William Dennis Murray, 43, was charged with assault on a female and communicating threats Wednesday in connection with a March
14 assault in Franklin County. Contributed Photo
Middlesex Police Chief William Murray was fired Thursday, March 16, 2017, after town officials learned of charges in Franklin
County stemming from an alleged domestic assault. Brie Handgraaf | Times
By Brie Handgraaf
Times Staff Writer
MIDDLESEX — Former Police Chief William Murray was stoic Thursday as he turned in his equipment and gathered his belongings. The 43-year-old lawman was fired after town board members learned of his Wednesday arrest related to a domestic dispute.
“He’s been here 14 years. He’s been here his whole career,” said Middlesex Mayor Lu Harvey Lewis Jr. “As I said, it is a tragedy for him and the town. It really is, but sometimes you have to make a change.”
Murray was arrested by Nash County deputies, then turned over to deputies in Franklin County, where he was charged with misdemeanor counts of communicating threats and assault on a female. He was jailed without bond but posted bond Thursday.
Franklin County sheriff’s Chief of Staff Terry Wright said a 43-year-old woman told investigators about an assault that took place around 8 p.m. Tuesday in the county. According to the arrest warrant, Murray assaulted the victim by “pushing her in the back, grabbing her arms, grabbing her by the hair, slamming her against the kitchen door and hitting her in the back of the head.” The warrant also states that Murray threatened to kill the woman, who was not seriously injured in the assault.
Lewis said he learned of the arrest from media reports on Wednesday, describing his reaction as “shocked.” Murray was arrested a year ago in February, charged with two counts of cyberstalking. The charges, one of which related to the simultaneous arrest of the town’s administrative assistant, were later dismissed. At the time, the police chief who’d been with the town since 2004 faced no disciplinary action as officials stood by his side.
This time, Lewis said enough was enough.
Around noon Thursday, the town clerk announced an emergency meeting to go into a closed session at 12:30 p.m. The short notice infuriated some residents, including frequent town board critic Becky Strickland, who believed the meeting was illegal because 48 hours’ notice was not given.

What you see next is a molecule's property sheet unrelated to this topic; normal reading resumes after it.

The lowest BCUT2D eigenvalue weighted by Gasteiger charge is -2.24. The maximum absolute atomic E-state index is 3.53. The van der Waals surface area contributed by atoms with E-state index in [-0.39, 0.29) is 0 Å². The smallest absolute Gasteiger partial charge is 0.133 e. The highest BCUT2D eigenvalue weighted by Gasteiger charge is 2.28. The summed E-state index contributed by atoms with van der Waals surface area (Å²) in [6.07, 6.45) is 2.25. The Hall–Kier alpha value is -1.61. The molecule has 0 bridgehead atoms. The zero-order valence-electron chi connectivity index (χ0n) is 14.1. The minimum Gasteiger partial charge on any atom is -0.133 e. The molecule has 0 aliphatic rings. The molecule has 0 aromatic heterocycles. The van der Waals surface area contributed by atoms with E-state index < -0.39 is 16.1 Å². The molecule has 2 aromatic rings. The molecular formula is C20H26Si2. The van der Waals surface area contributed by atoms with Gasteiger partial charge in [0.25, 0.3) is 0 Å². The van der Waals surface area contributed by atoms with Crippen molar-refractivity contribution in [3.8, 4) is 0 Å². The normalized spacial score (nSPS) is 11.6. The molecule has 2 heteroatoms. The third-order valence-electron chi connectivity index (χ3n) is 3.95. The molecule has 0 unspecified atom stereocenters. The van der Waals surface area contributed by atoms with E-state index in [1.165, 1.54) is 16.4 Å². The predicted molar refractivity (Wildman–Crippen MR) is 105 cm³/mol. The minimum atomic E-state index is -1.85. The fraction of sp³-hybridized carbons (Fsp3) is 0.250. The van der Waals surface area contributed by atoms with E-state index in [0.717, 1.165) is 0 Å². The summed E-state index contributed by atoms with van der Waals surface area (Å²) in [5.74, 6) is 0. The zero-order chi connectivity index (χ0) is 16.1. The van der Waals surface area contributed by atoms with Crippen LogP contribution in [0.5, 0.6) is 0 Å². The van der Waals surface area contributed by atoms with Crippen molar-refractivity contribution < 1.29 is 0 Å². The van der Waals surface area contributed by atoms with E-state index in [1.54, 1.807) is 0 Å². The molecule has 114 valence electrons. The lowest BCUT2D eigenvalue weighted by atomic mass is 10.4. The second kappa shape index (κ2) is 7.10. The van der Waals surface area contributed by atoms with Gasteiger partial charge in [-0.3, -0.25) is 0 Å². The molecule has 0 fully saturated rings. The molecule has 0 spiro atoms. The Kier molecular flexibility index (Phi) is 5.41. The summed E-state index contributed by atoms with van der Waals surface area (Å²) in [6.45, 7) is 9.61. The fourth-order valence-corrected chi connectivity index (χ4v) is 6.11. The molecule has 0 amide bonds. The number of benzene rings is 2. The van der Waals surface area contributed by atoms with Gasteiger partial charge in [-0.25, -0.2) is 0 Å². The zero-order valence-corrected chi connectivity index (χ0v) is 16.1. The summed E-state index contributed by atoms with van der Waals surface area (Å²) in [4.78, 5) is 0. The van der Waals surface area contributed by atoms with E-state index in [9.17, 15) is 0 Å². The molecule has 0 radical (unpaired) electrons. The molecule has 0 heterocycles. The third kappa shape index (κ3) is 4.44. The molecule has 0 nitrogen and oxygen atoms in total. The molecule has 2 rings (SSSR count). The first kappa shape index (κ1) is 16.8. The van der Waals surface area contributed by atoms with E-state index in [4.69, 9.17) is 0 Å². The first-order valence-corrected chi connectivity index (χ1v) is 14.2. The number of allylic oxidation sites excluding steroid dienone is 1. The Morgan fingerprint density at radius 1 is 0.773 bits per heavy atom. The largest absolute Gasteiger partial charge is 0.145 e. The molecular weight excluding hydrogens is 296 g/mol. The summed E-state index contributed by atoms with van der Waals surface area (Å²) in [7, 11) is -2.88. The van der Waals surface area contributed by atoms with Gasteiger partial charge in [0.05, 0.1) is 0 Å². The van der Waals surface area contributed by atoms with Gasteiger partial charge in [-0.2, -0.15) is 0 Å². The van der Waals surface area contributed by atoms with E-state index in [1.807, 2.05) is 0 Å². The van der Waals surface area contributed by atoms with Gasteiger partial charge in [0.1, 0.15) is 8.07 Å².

“‘An emergency meeting may be held concerning a generally unexpected circumstance that must require immediate consideration by a public body,’” said town Clerk Jennifer Lambert, reading aloud the state’s open meetings law.
Lewis said a delay to the meeting would have conflicted with the schedules of some board members.
“We needed to do something,” Lewis said after the meeting. “We needed to act, and we needed to do it today.”
North Carolina Press Association general counsel Amanda Martin, an expert on the state’s open meeting law, said addressing the police chief’s arrest likely qualified as an emergency and said the meeting appears to be lawful. She noted that emergencies qualifying for a same-day meeting are rare, but said Middlesex made a convincing case for urgency.
Middlesex’s Code of Ordinances states that the police chief reports to the town administrator, but only the Board of Commissioners can hire or fire the chief.
It didn’t take long for board members to reach a decision to fire Murray, coming into an open session and voting all before 1 p.m. Around the same time, Murray posted a $5,000 bond and headed to Middlesex.
Murray showed no emotion as he turned in his equipment and left, declining to comment on the incident.
Meanwhile, Lewis said, law enforcement in the town will be balanced between the remaining staff — two full-time officers, five reserve officers and two auxiliary officers — and patrol by the Nash County Sheriff’s Office. No other special board meetings have been scheduled to consider police department staffing.